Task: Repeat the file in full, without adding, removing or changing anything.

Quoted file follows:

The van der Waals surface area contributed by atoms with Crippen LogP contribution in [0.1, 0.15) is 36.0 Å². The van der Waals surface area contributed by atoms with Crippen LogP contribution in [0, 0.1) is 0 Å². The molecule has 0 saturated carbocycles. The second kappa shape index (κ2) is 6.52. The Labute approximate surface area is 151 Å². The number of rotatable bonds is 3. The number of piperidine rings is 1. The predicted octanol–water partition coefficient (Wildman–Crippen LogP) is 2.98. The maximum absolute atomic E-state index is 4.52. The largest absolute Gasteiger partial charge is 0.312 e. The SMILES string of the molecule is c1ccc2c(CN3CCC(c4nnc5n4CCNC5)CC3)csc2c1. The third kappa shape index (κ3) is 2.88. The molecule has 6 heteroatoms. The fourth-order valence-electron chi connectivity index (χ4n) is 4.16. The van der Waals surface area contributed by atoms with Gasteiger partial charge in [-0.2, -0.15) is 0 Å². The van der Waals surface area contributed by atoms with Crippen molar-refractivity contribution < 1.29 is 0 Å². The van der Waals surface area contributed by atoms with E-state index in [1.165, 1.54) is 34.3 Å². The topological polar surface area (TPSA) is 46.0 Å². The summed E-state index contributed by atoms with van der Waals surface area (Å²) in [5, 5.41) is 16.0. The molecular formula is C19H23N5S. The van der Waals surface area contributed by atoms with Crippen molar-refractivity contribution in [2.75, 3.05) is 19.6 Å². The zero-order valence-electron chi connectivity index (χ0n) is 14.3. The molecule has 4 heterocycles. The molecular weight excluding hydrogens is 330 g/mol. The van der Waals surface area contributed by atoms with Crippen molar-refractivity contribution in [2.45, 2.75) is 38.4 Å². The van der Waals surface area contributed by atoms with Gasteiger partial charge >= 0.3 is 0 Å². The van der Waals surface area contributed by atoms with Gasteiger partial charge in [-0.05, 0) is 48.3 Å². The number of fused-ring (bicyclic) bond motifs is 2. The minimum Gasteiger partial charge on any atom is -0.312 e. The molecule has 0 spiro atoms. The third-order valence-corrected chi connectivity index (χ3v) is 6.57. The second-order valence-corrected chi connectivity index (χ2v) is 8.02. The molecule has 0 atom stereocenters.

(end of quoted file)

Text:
The van der Waals surface area contributed by atoms with Crippen LogP contribution in [0.1, 0.15) is 36.0 Å². The van der Waals surface area contributed by atoms with Crippen LogP contribution in [0, 0.1) is 0 Å². The molecule has 0 saturated carbocycles. The second kappa shape index (κ2) is 6.52. The Labute approximate surface area is 151 Å². The number of rotatable bonds is 3. The number of piperidine rings is 1. The predicted octanol–water partition coefficient (Wildman–Crippen LogP) is 2.98. The maximum absolute atomic E-state index is 4.52. The largest absolute Gasteiger partial charge is 0.312 e. The SMILES string of the molecule is c1ccc2c(CN3CCC(c4nnc5n4CCNC5)CC3)csc2c1. The third kappa shape index (κ3) is 2.88. The molecule has 6 heteroatoms. The fourth-order valence-electron chi connectivity index (χ4n) is 4.16. The van der Waals surface area contributed by atoms with Gasteiger partial charge in [-0.2, -0.15) is 0 Å². The van der Waals surface area contributed by atoms with Crippen molar-refractivity contribution < 1.29 is 0 Å². The van der Waals surface area contributed by atoms with E-state index in [1.165, 1.54) is 34.3 Å². The topological polar surface area (TPSA) is 46.0 Å². The summed E-state index contributed by atoms with van der Waals surface area (Å²) in [5, 5.41) is 16.0. The molecular formula is C19H23N5S. The van der Waals surface area contributed by atoms with Crippen molar-refractivity contribution in [2.75, 3.05) is 19.6 Å². The zero-order valence-electron chi connectivity index (χ0n) is 14.3. The molecule has 4 heterocycles. The molecular weight excluding hydrogens is 330 g/mol. The van der Waals surface area contributed by atoms with Crippen molar-refractivity contribution in [2.45, 2.75) is 38.4 Å². The van der Waals surface area contributed by atoms with Gasteiger partial charge >= 0.3 is 0 Å². The van der Waals surface area contributed by atoms with Gasteiger partial charge in [-0.05, 0) is 48.3 Å². The number of fused-ring (bicyclic) bond motifs is 2. The minimum Gasteiger partial charge on any atom is -0.312 e. The molecule has 0 spiro atoms. The third-order valence-corrected chi connectivity index (χ3v) is 6.57. The second-order valence-corrected chi connectivity index (χ2v) is 8.02. The molecule has 0 atom stereocenters.